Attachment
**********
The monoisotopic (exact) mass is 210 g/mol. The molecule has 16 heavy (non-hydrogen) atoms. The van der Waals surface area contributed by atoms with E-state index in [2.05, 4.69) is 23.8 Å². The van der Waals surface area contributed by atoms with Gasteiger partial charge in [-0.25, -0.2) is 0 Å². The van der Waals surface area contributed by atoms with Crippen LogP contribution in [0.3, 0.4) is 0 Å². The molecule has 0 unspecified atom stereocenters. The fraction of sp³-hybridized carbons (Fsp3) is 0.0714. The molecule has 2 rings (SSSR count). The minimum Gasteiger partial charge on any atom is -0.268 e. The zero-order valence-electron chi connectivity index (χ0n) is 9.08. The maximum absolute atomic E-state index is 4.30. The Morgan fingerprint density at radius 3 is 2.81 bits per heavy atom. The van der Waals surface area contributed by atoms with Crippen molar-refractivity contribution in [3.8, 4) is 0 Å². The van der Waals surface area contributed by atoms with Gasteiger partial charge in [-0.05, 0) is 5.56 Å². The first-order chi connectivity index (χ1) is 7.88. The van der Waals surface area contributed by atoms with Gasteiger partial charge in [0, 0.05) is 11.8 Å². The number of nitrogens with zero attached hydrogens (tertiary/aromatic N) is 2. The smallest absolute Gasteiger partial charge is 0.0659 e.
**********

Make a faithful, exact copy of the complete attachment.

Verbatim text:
The monoisotopic (exact) mass is 210 g/mol. The molecule has 16 heavy (non-hydrogen) atoms. The van der Waals surface area contributed by atoms with E-state index in [2.05, 4.69) is 23.8 Å². The van der Waals surface area contributed by atoms with Gasteiger partial charge in [-0.25, -0.2) is 0 Å². The van der Waals surface area contributed by atoms with Crippen LogP contribution in [0.3, 0.4) is 0 Å². The molecule has 0 unspecified atom stereocenters. The fraction of sp³-hybridized carbons (Fsp3) is 0.0714. The molecule has 2 rings (SSSR count). The minimum Gasteiger partial charge on any atom is -0.268 e. The zero-order valence-electron chi connectivity index (χ0n) is 9.08. The maximum absolute atomic E-state index is 4.30. The Morgan fingerprint density at radius 3 is 2.81 bits per heavy atom. The van der Waals surface area contributed by atoms with Crippen molar-refractivity contribution in [3.8, 4) is 0 Å². The van der Waals surface area contributed by atoms with Gasteiger partial charge in [-0.05, 0) is 5.56 Å². The first-order chi connectivity index (χ1) is 7.88. The van der Waals surface area contributed by atoms with Gasteiger partial charge in [0, 0.05) is 11.8 Å². The number of nitrogens with zero attached hydrogens (tertiary/aromatic N) is 2. The smallest absolute Gasteiger partial charge is 0.0659 e.